"Tima: honor thy father and thy mother" [Ephesians 6:2].  Respect their memory and their wishes.  Diligently pay deference to their memory.  Overlook whatever faults and failures they may have had or do possess.  "Honor thy father and thy mother."  This, says Paul, is the first commandment with promise.  He’s referring to the twentieth chapter of the Book of Exodus:

 

First commandment: "Thou shalt have no other gods before Me" [Exodus 20:3]. 

Second commandment: "Thou shalt not make unto thee any graven image" [Exodus 20:4-6]. 

[Fourth] commandment: "Thou shalt remember the Sabbath day and keep it holy" [Exodus 20:8-11].

And the [fifth] commandment: "Honor thy father and thy mother" [Exodus 20:12]. 

 

Then the promise as Paul says: "That it may be well with thee, and thou mayest live long on the earth" [Exodus 20:12; Ephesians 6:3]. 

I would think that Paul is pointing out that in the Decalogue, in the words written by the finger of God [Exodus 31:18], this commandment, especially, God emphasized to show what weight God places upon obedience and authority in the home. 

Back there in the days of the giving of the Law, God was using Moses to build a great nation [Exodus 19:1-6].  And the wisdom of God seems to indicate that if there is a reverence in the home, there is a reverence in the state.  If there is lack of authority in the home, there is lack of authority in the state.  If there is disobedience and violence in the home, there is disobedience and lawlessness in the state.  But reverence in the home means respect in civic life, and order in the home means prosperity and stability in government and in state [Proverbs 22:6, Proverbs 2].  This, says Paul, is the first commandment with promise [Ephesians 6:2]. 

"And, ye fathers . . . " [Ephesians 6:4].  Now, so many times in the Hebraisms, they’ll use a word for all of the category.  For example, "meat": sometimes meat to eat, it will refer to food generically – all food.  So he means here "parents."  "Ye fathers" – ye parents – "provoke not your children to wrath: but bring them up in the nurture and admonition of the Lord" [Ephesians 6:4].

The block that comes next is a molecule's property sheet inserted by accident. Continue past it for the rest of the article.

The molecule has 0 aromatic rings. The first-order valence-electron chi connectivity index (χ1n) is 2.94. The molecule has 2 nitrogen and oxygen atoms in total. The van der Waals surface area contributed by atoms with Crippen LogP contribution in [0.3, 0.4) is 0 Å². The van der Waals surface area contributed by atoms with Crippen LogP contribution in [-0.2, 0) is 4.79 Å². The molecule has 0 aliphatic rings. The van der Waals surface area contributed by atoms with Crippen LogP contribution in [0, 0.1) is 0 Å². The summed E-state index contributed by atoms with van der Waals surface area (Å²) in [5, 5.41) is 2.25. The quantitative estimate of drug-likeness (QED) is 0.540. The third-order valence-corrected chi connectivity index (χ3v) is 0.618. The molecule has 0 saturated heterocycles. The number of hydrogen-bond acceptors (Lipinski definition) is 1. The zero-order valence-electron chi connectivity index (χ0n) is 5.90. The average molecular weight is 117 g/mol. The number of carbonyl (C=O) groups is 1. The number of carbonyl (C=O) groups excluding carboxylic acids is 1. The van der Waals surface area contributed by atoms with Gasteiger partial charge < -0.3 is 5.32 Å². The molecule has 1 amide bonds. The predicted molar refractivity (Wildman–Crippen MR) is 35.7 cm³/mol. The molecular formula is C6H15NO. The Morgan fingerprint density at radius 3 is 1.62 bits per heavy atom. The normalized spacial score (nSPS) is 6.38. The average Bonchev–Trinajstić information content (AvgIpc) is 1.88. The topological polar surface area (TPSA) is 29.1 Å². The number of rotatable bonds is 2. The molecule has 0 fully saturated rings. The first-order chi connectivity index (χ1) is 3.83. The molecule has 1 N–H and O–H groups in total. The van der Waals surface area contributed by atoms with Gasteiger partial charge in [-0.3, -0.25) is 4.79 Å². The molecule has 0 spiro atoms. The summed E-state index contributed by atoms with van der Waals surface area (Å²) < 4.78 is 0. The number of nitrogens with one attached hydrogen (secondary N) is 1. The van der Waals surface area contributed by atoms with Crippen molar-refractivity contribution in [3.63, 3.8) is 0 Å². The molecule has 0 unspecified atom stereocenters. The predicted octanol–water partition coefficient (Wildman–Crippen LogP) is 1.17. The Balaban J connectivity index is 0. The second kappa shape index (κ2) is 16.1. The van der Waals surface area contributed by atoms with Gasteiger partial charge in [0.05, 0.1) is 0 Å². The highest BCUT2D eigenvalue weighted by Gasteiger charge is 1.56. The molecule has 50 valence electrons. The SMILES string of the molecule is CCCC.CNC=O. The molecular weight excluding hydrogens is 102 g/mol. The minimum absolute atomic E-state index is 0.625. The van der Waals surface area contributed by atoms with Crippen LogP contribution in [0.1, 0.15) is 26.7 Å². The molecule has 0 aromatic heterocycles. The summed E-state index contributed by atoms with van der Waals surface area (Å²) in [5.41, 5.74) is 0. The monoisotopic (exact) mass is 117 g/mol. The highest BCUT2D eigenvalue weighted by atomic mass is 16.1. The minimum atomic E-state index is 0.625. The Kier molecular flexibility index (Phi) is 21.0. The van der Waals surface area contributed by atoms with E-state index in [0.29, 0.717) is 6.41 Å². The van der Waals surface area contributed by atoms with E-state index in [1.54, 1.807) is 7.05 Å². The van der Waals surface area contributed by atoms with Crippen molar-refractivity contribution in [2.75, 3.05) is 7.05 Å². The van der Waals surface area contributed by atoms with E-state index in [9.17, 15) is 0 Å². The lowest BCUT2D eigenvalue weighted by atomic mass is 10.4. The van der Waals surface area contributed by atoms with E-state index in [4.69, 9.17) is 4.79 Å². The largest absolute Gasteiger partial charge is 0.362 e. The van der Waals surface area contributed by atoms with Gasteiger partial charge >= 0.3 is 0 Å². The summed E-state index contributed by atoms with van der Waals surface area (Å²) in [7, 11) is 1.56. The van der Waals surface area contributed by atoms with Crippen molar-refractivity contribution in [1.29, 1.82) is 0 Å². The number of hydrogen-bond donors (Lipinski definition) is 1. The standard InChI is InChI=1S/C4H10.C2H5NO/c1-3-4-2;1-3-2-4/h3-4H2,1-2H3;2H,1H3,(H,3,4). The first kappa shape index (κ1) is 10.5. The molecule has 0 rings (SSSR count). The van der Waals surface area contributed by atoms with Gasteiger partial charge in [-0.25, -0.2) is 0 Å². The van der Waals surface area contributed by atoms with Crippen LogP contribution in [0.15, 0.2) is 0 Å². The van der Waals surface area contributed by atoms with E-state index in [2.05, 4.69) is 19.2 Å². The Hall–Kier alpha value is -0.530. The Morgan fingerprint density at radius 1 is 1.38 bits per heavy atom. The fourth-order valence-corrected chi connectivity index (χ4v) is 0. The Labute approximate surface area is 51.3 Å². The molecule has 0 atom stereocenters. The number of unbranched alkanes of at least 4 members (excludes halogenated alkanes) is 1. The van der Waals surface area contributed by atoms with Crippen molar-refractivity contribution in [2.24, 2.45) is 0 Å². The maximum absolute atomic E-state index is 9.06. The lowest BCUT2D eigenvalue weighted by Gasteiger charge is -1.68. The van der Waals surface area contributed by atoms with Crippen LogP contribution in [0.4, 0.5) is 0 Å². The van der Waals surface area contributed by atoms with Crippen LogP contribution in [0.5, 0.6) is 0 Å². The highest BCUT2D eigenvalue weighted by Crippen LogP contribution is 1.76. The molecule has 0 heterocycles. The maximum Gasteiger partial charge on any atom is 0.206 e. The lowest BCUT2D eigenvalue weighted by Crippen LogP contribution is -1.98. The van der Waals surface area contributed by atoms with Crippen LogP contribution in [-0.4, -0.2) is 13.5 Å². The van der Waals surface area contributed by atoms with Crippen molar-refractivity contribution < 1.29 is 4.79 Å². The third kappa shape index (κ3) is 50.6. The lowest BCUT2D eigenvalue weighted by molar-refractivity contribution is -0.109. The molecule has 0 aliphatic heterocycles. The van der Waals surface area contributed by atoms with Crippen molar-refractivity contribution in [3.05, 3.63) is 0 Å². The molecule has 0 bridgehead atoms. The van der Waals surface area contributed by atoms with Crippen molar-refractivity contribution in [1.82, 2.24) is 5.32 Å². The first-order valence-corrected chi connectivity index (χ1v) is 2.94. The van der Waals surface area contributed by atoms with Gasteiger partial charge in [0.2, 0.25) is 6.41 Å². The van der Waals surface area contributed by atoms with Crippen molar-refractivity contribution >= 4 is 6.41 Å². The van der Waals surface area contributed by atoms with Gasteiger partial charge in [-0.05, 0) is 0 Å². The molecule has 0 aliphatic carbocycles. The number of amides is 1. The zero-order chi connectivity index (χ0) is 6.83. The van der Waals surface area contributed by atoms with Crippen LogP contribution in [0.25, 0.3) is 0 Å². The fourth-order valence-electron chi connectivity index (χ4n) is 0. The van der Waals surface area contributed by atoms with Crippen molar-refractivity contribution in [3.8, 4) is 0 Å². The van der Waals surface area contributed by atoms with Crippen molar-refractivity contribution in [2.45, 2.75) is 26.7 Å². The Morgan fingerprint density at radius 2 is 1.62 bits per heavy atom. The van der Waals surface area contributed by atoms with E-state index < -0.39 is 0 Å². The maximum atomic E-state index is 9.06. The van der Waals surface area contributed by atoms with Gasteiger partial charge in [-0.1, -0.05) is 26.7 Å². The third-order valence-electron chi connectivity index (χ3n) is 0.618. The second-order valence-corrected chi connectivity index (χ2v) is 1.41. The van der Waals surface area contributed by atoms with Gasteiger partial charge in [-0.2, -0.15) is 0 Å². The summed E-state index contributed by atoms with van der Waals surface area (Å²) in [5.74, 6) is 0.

"Bring them up in the paideia and the nouthesia of the Lord."  The paideia: that’s the act of discipline and chastisement – training by act and discipline.  And nouthesia is training by admonition, by teaching, by word.  We could say it like this:  "And, ye parents, bring up the children in discipline and chastisement and in exhortation and admonition.  Training by act and discipline, training by word and appeal, bring them up in the Lord."

Now, there are two things that Paul says here in the Spirit: one, authority and obedience in the home, and, second, authority and obedience in the Lord.  "Children, obey your parents in the Lord," and then, "Ye parents, bring them up in the nurture and admonition of the Lord" – in both instances [Ephesians 6:1, 4]. 

Now, let’s take the first.  This thing of authority and obedience in the home.  "Children, obey your parents . . . and, ye parents, bring them up . . . " [Ephesians 6:1, 4].  That’s an interesting word – ektrephō you have it here.  "But no man ever yet hated his own flesh" – but there it is again, ektrephō – "he nourisheth and cherisheth it" [Ephesians 5:29].  So here, "Ye parents bring them up" – ektrephō

The end of a family is lost if there is not authority and discipline and training in the home [Proverbs 1:8-9, 13:24; Hebrews 12:7, 9].  That’s what God’s Book says.  I do not say that the psychologist says that or the human behaviorist says that or progressive education says that.  I’m not saying they say that.  I am saying God says that.  God says that there is to be authority and discipline and admonition and chastisement in the home.  That’s what God says.  And the ends of a family are defeated where there is no authority and no discipline and no bringing up in this ektrephō, this bringing up in the nourishment and the admonition of the Lord.